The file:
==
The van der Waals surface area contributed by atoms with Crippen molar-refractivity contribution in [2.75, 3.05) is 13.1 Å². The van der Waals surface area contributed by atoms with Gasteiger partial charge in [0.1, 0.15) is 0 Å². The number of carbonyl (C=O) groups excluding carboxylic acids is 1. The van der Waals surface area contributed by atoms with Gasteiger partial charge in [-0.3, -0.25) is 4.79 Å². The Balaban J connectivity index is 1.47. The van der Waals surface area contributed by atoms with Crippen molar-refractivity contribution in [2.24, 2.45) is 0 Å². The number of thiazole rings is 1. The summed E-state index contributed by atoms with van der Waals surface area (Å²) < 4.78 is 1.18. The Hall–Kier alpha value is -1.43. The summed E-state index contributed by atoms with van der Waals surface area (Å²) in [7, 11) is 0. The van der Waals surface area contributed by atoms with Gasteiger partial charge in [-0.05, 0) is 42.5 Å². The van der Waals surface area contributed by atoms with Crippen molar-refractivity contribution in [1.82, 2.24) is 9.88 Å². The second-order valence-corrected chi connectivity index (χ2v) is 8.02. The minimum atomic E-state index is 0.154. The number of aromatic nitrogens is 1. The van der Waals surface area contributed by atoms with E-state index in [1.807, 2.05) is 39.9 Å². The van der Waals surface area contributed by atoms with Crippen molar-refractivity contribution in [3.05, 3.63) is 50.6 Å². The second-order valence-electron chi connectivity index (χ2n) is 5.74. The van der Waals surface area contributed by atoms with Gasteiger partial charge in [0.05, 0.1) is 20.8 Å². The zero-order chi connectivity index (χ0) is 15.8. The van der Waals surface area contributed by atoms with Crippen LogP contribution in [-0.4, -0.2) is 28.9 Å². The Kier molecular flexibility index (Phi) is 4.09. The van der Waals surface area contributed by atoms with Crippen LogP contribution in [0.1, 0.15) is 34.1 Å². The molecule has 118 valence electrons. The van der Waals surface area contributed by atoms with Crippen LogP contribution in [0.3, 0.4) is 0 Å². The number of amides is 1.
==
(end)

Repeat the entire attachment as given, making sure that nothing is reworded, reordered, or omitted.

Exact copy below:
The van der Waals surface area contributed by atoms with Crippen molar-refractivity contribution in [2.75, 3.05) is 13.1 Å². The van der Waals surface area contributed by atoms with Gasteiger partial charge in [0.1, 0.15) is 0 Å². The number of carbonyl (C=O) groups excluding carboxylic acids is 1. The van der Waals surface area contributed by atoms with Gasteiger partial charge in [-0.3, -0.25) is 4.79 Å². The Balaban J connectivity index is 1.47. The van der Waals surface area contributed by atoms with Crippen molar-refractivity contribution in [2.24, 2.45) is 0 Å². The number of thiazole rings is 1. The summed E-state index contributed by atoms with van der Waals surface area (Å²) < 4.78 is 1.18. The Hall–Kier alpha value is -1.43. The summed E-state index contributed by atoms with van der Waals surface area (Å²) in [7, 11) is 0. The van der Waals surface area contributed by atoms with Gasteiger partial charge in [-0.05, 0) is 42.5 Å². The van der Waals surface area contributed by atoms with Crippen molar-refractivity contribution in [1.82, 2.24) is 9.88 Å². The second-order valence-corrected chi connectivity index (χ2v) is 8.02. The minimum atomic E-state index is 0.154. The number of aromatic nitrogens is 1. The van der Waals surface area contributed by atoms with E-state index in [1.807, 2.05) is 39.9 Å². The van der Waals surface area contributed by atoms with Crippen molar-refractivity contribution in [3.05, 3.63) is 50.6 Å². The second-order valence-electron chi connectivity index (χ2n) is 5.74. The van der Waals surface area contributed by atoms with Gasteiger partial charge in [0.05, 0.1) is 20.8 Å². The zero-order chi connectivity index (χ0) is 15.8. The van der Waals surface area contributed by atoms with Crippen LogP contribution in [-0.4, -0.2) is 28.9 Å². The Kier molecular flexibility index (Phi) is 4.09. The van der Waals surface area contributed by atoms with Crippen LogP contribution in [0.1, 0.15) is 34.1 Å². The molecule has 118 valence electrons. The van der Waals surface area contributed by atoms with Crippen LogP contribution in [0.3, 0.4) is 0 Å². The number of amides is 1.